As a follow-up to the discussion forum on the draft Charter for the environment that the French President would like to include in the French Constitution, Olivier Godard provides us with a more detailed analysis of one of the most controversial aspects of the Charter, set out in article 5: the application of the precautionary principle. Godard is an acknowledged expert on this matter who has often written for us in the past. Here he examines the arguments of those who are opposed to the application of the principle as envisaged in the current version of the Charter - i.e. in a proportionate manner which can be altered over time as knowledge of the issues increases - and shows why their objections are not valid.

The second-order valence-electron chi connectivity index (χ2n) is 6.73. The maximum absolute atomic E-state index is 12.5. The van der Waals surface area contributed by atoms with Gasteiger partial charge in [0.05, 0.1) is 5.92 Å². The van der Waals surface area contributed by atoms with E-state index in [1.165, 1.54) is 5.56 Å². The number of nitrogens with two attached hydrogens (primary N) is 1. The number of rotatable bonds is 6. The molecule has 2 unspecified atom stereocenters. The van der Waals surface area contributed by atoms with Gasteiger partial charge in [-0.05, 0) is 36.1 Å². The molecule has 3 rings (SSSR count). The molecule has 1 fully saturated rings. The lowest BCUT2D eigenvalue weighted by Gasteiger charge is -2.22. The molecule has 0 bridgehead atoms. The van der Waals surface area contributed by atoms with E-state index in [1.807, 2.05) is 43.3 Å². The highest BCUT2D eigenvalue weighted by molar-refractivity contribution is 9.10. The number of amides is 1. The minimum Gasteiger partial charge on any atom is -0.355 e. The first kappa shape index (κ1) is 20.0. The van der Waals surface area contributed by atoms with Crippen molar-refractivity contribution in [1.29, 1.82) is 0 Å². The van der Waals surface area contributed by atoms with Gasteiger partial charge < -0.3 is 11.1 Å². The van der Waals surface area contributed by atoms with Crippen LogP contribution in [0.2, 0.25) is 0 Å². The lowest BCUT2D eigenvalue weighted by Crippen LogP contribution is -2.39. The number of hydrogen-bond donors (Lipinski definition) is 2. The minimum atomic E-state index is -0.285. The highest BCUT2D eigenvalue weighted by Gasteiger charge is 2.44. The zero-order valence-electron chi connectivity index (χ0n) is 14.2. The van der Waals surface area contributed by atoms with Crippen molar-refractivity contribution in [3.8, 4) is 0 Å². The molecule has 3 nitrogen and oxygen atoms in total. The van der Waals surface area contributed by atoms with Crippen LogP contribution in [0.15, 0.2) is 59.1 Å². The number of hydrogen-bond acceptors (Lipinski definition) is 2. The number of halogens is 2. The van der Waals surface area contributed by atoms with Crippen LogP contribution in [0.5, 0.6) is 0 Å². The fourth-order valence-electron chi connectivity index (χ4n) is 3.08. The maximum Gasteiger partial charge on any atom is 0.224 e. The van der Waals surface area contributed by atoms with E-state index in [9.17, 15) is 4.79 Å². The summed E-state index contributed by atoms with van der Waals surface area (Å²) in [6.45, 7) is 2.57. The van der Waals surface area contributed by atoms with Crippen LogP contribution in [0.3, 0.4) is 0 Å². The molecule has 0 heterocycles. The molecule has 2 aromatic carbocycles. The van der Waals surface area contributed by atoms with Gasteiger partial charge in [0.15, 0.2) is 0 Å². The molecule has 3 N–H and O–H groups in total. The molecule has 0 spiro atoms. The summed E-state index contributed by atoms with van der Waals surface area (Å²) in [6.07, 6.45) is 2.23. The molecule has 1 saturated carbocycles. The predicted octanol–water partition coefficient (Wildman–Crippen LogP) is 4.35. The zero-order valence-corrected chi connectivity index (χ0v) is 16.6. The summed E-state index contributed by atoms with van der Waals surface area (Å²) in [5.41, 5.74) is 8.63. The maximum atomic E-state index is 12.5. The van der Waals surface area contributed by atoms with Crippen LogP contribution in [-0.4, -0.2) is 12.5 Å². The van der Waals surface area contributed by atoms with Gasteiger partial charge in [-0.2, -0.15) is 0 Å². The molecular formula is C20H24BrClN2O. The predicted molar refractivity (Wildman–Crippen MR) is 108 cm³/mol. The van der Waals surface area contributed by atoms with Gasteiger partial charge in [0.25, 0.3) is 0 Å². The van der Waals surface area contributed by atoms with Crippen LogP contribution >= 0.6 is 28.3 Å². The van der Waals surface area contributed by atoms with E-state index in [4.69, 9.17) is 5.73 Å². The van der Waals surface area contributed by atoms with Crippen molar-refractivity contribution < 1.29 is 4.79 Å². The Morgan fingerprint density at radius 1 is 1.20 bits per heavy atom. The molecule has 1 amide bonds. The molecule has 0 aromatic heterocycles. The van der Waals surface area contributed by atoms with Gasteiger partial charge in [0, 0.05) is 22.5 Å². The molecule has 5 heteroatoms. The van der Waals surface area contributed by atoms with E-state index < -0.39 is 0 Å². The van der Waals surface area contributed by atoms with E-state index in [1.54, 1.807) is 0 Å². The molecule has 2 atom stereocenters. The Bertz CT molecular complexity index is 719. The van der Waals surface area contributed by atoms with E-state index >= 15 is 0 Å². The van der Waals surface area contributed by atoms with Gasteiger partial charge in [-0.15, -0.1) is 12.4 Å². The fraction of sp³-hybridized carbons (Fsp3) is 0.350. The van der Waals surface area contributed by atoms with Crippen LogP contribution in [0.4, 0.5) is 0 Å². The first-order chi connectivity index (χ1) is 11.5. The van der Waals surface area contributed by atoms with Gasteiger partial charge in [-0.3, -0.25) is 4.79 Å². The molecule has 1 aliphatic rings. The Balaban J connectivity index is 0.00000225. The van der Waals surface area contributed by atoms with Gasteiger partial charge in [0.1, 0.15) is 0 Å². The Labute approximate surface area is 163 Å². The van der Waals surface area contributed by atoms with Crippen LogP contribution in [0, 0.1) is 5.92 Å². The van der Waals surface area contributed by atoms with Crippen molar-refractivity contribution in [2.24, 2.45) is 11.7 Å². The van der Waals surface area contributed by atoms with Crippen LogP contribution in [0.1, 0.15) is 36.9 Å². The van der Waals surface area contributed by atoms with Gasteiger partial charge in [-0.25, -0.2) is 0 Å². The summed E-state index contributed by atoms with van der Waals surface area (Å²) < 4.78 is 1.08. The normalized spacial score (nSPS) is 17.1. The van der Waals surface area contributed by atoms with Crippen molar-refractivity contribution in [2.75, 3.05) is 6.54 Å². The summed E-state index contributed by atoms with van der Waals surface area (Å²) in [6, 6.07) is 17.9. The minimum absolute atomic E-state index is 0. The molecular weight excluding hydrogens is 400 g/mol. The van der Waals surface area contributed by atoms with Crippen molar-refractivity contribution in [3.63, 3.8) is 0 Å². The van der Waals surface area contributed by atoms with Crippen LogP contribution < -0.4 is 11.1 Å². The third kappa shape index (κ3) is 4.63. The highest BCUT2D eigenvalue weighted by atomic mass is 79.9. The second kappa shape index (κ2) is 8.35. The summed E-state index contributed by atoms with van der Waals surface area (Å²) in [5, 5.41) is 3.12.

In the first place, according to Olivier Godard, the precautionary principle is the outcome of a perfectly rational approach, as he shows by taking the example of the epidemic of bird 'flu earlier this year. Moreover, including the principle in the Constitution does not detract from its relevance in any way: just because a norm may have accidental effects or be misused - and the risk that will happen cannot be ruled out completely - is no reason for it to be invalidated. Lastly, Godard demonstrates that the principle of proportionate precaution does well on the "reflexivity test", in other words, when applied to itself, the precautionary principle remains a guarantee of a balanced decision over the longer term.
In conclusion and in order to clarify certain controversial points, Olivier Godard proposes several amendments to article 5 of the Charter, as well as a detailed reformulation of the article.